Friday, August 30, 2013

Woolzies Dryer Balls

I like to take time to write a good review.  Tonight I remembered this one was due.  My mother is in the hospital and I have been preoccupied for the last couple weeks, but I still have had to do laundry.  When I received the box of six Woolzies Dryer Balls I threw them in the dryer.  There they have stayed.  I have never timed how long it takes for a load of laundry so I'm not sure if that really reduces drying time or not as the company claims.  Likely it does because it makes sense to me!  I just throw a load in and get it at a later point in time and I honestly have no clue how long it takes. 


However, I have lots of allergies and I can't use fabric softener.  The Woolzies Dryer Balls were perfect for me because of that.  They make a great re-usable fabric softener.  I can't use fabric softener, but I had a house guest who said they were fantastic because they were fragrance free and they softened some fabrics that traditional fabric softeners don't.

Because of them being reusable, they are economical as they are guaranteed for 1000 loads.  How much would you spend for traditional fabric softener to do 1000 loads of laundry?  Much more than the price of a box of Woolzies.

Do I recommend this product?  Yes.  Because of the events of the last couple weeks I haven't done as much laundry as usual but I have been pleased with the way my clothes are fragrance free -- and for one of the first times ever my clothes are soft because I have never been able to use traditional fabric softener.

I received one or more of the products mentioned above for free using Tomoson.com. Regardless, I only recommend products or services I use personally and believe will be good for my readers.

Sunday, August 25, 2013

Book Review: Consuming The Word





Consuming the Word: The New Testament and the Eucharist in the Early Church by Scott Hahn

My rating: 5 of 5 stars


When I was in high school, I was the top Bible quizzer for the northern half of my state.  We had to memorize an entire book of the Bible and be able to answer some of the most obscure references out of it and give chapter and verse.  But did you realize that chapter and verses were not part of the original text?  St. Matthew wrote his book as a whole, and someone added the divisions later.  I knew that for some time.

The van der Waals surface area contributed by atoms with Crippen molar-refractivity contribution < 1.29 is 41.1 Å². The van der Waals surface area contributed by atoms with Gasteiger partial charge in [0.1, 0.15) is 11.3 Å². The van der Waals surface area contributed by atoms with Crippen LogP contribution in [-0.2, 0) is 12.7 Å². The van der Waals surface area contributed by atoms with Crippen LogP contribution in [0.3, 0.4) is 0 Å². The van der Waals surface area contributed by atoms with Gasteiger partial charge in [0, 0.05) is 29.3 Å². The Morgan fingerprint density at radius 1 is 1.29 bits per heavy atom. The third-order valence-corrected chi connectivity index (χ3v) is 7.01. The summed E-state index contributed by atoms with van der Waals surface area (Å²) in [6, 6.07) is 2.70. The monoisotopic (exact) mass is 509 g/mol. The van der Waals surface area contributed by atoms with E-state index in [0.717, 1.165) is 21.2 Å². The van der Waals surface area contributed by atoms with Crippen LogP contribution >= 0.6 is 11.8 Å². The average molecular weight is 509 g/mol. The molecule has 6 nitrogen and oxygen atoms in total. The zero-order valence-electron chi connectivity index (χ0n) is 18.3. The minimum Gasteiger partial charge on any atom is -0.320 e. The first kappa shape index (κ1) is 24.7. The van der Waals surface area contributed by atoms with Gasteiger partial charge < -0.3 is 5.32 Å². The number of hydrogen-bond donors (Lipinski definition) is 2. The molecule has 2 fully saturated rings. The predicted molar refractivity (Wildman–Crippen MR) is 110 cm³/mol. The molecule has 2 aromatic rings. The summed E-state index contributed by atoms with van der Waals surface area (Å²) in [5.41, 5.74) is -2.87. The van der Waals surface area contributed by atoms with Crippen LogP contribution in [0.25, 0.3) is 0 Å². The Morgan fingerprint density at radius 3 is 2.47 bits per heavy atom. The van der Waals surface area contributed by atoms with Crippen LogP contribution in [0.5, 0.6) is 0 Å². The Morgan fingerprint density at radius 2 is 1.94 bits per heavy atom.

What I didn’t realize until much later was the same is true for the Bible.  Dr. Scott Hahn in his book Consuming The Word explains that the Bible was written as a whole.  The early Christians didn’t see a huge division between the Old and New Testaments as we often do now.  I’ve heard people say, “Oh, that’s not important because it’s only in the Old Testament.”   Can we honestly say that anything in the Word of God is not important? 

Dr. Hahn explains how the Bible as we know it came to be.  This is something that growing up Protestant I never really understood.  It was just told to us that the Bible was the Word of God and for all I knew it was always in the exact form we have now.  Imagine my surprise when I saw that Catholics accept more books in their Bible than most Protestants do!  Dr. Hahn explains why this is as well as explains the lectionary, which is another thing I never knew anything about in my Protestant tradition as a child.

This is an excellent book about the Bible as the early Church knew it and how they saw the Eucharist as the New Testament.  I have enjoyed every book I have read by this author, and this one is no exception.  As someone approaching the Catholic tradition with a strong background in Scripture, this was a wonderful book for me to continue to understand how Jesus is the Word, the Word became flesh, and how the Eucharist relates.  I highly recommend this book to anyone interested in Catholic theology or if you have an interest in the early Church.

FTC disclosure:  I received a free copy of this book from the publisher.  All opinions are my own.

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Saturday, August 24, 2013

Book Review: Why Diets Don't Work

Why Diets Don't Work: Food Is Not the Problem by Joyce Tilney

My rating: 1 of 5 stars


Losing weight is all about balance.  There’s a balance of eating right, exercise, and the spiritual aspect of it.  That said, I was excited to be able to review the book “Why Diets Don’t Work Food is Not the Problem”.  My excitement, however, was short lived.  This is nothing but a book on the spiritual aspect of losing weight.  I don’t believe you can only focus on one aspect of something and expect results.  Exercise is not mentioned until page 83 (out of 84 pages of text, not including appendices.)  Even then what is said about exercise is the author “heard the words”  (I’m assuming from God but it doesn’t say) to “walk on purpose for His purpose”  (whatever that means!) and she followed.

On page 62 she admits she has never studied nutrition.  Let me remind you the title of the book is “Diets Don’t Work:  Food is Not the Problem”.  If she never studied nutrition, I question anything she states in this book because if I am looking for information on weight loss I believe it needs to include nutritional information.  One piece of advice she has is to say aloud, “No, devil, I’m not hungry.”  (page 37)